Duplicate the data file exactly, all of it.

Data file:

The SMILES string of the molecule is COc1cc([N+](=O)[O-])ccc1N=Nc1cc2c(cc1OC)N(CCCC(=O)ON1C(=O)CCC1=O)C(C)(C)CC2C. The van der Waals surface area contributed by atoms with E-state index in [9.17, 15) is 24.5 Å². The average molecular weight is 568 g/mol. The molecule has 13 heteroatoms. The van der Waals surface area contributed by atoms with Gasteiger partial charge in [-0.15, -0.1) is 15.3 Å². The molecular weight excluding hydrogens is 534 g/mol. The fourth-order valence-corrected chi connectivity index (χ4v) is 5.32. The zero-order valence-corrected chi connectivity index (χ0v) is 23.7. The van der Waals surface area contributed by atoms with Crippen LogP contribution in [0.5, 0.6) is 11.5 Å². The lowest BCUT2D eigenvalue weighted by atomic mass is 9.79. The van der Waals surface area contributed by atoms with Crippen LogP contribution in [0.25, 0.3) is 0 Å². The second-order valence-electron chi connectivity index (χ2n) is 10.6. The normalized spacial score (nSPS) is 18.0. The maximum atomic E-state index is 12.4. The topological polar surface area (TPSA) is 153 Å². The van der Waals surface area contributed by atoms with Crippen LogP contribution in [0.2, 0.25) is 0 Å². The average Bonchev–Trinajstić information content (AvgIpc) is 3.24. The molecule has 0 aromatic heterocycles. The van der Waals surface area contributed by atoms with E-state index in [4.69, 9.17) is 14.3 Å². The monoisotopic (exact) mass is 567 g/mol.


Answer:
The SMILES string of the molecule is COc1cc([N+](=O)[O-])ccc1N=Nc1cc2c(cc1OC)N(CCCC(=O)ON1C(=O)CCC1=O)C(C)(C)CC2C. The van der Waals surface area contributed by atoms with E-state index in [9.17, 15) is 24.5 Å². The average molecular weight is 568 g/mol. The molecule has 13 heteroatoms. The van der Waals surface area contributed by atoms with Gasteiger partial charge in [-0.15, -0.1) is 15.3 Å². The molecular weight excluding hydrogens is 534 g/mol. The fourth-order valence-corrected chi connectivity index (χ4v) is 5.32. The zero-order valence-corrected chi connectivity index (χ0v) is 23.7. The van der Waals surface area contributed by atoms with Crippen LogP contribution in [0.5, 0.6) is 11.5 Å². The lowest BCUT2D eigenvalue weighted by atomic mass is 9.79. The van der Waals surface area contributed by atoms with Crippen LogP contribution in [0.25, 0.3) is 0 Å². The second-order valence-electron chi connectivity index (χ2n) is 10.6. The normalized spacial score (nSPS) is 18.0. The maximum atomic E-state index is 12.4. The topological polar surface area (TPSA) is 153 Å². The van der Waals surface area contributed by atoms with Crippen LogP contribution in [0.2, 0.25) is 0 Å². The average Bonchev–Trinajstić information content (AvgIpc) is 3.24. The molecule has 0 aromatic heterocycles. The van der Waals surface area contributed by atoms with E-state index in [4.69, 9.17) is 14.3 Å². The monoisotopic (exact) mass is 567 g/mol.